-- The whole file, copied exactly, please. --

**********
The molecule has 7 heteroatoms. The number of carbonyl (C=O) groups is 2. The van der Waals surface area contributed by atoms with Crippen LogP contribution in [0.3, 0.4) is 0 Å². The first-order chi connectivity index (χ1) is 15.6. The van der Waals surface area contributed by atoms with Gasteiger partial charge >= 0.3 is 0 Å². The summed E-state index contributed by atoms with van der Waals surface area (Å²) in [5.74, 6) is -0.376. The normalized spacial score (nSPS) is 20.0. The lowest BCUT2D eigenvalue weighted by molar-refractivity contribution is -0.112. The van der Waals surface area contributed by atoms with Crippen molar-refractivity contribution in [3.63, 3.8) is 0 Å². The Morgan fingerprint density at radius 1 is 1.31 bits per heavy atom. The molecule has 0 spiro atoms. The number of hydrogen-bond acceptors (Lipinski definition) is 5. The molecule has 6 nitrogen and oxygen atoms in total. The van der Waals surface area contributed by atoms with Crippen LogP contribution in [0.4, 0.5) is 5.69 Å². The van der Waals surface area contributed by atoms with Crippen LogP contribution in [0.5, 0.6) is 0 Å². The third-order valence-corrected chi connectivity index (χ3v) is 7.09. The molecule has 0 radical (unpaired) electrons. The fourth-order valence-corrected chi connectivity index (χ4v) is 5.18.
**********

The molecule has 7 heteroatoms. The number of carbonyl (C=O) groups is 2. The van der Waals surface area contributed by atoms with Crippen LogP contribution in [0.3, 0.4) is 0 Å². The first-order chi connectivity index (χ1) is 15.6. The van der Waals surface area contributed by atoms with Gasteiger partial charge >= 0.3 is 0 Å². The summed E-state index contributed by atoms with van der Waals surface area (Å²) in [5.74, 6) is -0.376. The normalized spacial score (nSPS) is 20.0. The lowest BCUT2D eigenvalue weighted by molar-refractivity contribution is -0.112. The van der Waals surface area contributed by atoms with Crippen molar-refractivity contribution in [3.63, 3.8) is 0 Å². The Morgan fingerprint density at radius 1 is 1.31 bits per heavy atom. The molecule has 0 spiro atoms. The number of hydrogen-bond acceptors (Lipinski definition) is 5. The molecule has 6 nitrogen and oxygen atoms in total. The van der Waals surface area contributed by atoms with Crippen LogP contribution in [0.4, 0.5) is 5.69 Å². The van der Waals surface area contributed by atoms with Crippen LogP contribution in [0.5, 0.6) is 0 Å². The third-order valence-corrected chi connectivity index (χ3v) is 7.09. The molecule has 0 radical (unpaired) electrons. The fourth-order valence-corrected chi connectivity index (χ4v) is 5.18.